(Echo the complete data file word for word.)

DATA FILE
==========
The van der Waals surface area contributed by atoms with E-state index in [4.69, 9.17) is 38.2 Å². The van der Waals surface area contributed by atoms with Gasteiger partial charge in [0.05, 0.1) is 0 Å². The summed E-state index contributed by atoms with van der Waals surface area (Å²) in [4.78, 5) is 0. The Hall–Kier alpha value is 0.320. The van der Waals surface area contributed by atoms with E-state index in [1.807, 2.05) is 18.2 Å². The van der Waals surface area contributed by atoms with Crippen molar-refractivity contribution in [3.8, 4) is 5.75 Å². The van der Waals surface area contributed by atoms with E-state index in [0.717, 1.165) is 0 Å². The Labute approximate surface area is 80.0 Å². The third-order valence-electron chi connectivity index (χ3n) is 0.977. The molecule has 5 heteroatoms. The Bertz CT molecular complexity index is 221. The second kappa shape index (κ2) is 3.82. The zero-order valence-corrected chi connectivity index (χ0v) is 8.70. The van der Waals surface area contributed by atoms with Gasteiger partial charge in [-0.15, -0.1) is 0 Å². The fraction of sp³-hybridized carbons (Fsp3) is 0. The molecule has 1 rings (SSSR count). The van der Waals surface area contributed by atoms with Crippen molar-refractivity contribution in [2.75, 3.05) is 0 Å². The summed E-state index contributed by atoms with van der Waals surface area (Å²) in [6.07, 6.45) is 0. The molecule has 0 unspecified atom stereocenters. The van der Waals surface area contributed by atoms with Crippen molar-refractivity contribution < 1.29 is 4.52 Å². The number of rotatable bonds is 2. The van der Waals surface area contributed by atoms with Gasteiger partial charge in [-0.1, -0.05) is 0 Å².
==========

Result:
The van der Waals surface area contributed by atoms with E-state index in [4.69, 9.17) is 38.2 Å². The van der Waals surface area contributed by atoms with Gasteiger partial charge in [0.05, 0.1) is 0 Å². The summed E-state index contributed by atoms with van der Waals surface area (Å²) in [4.78, 5) is 0. The Hall–Kier alpha value is 0.320. The van der Waals surface area contributed by atoms with E-state index in [1.807, 2.05) is 18.2 Å². The van der Waals surface area contributed by atoms with Crippen molar-refractivity contribution in [3.8, 4) is 5.75 Å². The van der Waals surface area contributed by atoms with E-state index in [0.717, 1.165) is 0 Å². The Labute approximate surface area is 80.0 Å². The third-order valence-electron chi connectivity index (χ3n) is 0.977. The molecule has 5 heteroatoms. The Bertz CT molecular complexity index is 221. The second kappa shape index (κ2) is 3.82. The zero-order valence-corrected chi connectivity index (χ0v) is 8.70. The van der Waals surface area contributed by atoms with Gasteiger partial charge in [-0.15, -0.1) is 0 Å². The fraction of sp³-hybridized carbons (Fsp3) is 0. The molecule has 1 rings (SSSR count). The van der Waals surface area contributed by atoms with Crippen molar-refractivity contribution in [2.75, 3.05) is 0 Å². The summed E-state index contributed by atoms with van der Waals surface area (Å²) in [6.07, 6.45) is 0. The molecule has 0 unspecified atom stereocenters. The van der Waals surface area contributed by atoms with Crippen molar-refractivity contribution < 1.29 is 4.52 Å². The number of rotatable bonds is 2. The van der Waals surface area contributed by atoms with Gasteiger partial charge in [-0.1, -0.05) is 0 Å².